Multi-Cloud Architectures

It is not strange to find organizations using multiple Cloud Service Providers (CSP) to deploy their cloud applications. There are many reasons organizations would want to use a multi-cloud approach for deploying their cloud applications. We will now take a look at some of these reasons.

 

Designing for Redundancy and High Availability

Even though each CSP has resilience and redundancy baked into in their platforms, there is still a possibility of a CSP outage. The outage could be related to platform software changes which can affect an entire zone or region. When the cloud application is deployed across multiple CSPs, this limits the footprint of such an outage to only one CSP.

 

Leveraging Unique Capabilities of each Cloud Service Provider

Not all clouds are born equal. Whilst all CSPs services and pricing appear similar, some CSPs will deliver a particular technology better than the other.

For example, an organization looking for optimal Oracle Database performance might favour Oracle Cloud Infrastructure (OCI). This is because OCI has engineered systems that comprise of hardware optimized to make Oracle workloads perform better than in traditional database hardware found on other CSP environments.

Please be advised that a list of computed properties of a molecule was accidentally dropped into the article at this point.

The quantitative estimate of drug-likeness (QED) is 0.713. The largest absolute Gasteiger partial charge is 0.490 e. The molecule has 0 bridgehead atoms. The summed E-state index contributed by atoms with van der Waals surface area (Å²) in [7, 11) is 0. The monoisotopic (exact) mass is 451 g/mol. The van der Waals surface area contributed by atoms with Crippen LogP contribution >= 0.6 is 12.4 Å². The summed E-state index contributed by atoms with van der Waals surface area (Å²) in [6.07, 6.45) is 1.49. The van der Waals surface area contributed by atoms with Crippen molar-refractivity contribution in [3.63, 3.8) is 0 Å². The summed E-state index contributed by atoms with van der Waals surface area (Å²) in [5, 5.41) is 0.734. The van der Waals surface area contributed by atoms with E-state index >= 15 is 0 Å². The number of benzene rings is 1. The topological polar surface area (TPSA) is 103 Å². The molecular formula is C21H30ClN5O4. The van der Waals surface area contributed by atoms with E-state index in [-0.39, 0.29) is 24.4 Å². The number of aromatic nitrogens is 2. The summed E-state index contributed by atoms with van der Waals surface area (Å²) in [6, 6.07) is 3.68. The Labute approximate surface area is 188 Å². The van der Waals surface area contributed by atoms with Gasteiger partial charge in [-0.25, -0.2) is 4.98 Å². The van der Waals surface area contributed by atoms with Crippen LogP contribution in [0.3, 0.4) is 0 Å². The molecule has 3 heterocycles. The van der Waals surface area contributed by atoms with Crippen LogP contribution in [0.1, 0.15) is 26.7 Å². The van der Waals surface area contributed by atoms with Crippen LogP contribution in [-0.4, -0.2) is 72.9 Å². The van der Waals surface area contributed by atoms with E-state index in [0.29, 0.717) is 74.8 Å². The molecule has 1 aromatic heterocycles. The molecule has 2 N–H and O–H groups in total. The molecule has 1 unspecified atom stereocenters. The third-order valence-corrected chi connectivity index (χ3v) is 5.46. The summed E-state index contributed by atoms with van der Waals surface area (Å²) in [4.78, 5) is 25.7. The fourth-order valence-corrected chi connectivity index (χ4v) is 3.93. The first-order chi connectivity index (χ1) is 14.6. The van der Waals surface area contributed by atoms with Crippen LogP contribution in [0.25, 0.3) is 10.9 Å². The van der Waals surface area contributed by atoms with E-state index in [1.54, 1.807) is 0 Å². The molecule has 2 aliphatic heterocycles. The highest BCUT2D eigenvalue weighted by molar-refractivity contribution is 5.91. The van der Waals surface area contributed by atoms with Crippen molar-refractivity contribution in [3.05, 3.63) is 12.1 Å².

This article shows a simple multi-cloud scenario. The front-end (web servers and load-balancers) are deployed in GCP, whilst the database is deployed in AWS.

Similarly, an organization planning to deploy a Managed Kubernetes cluster might favour Google Cloud platform. Other CSPs can also deliver managed Kubernetes. But it is reasonable to expect that Google, as the open source platform leader that created Kubernetes, will introduce new cutting-edge features before others.

This implies that organizations should pick their CSP for best-of-breed solutions unique to each CSP.

 

Optimizing Total Cost of Ownership (TCO)

Another reason for using multiple cloud service providers is to lower the TCO of moving workloads to the cloud. This is all about transaction cost economics. Cloud service providers compete fiercely on pricing.

For example, we might find that AWS is cheaper on storage archiving with Amazon Glacier than other cloud service providers. So if an organization is primarily looking for an archiving solution, they might select AWS if they offer the lowest prices.

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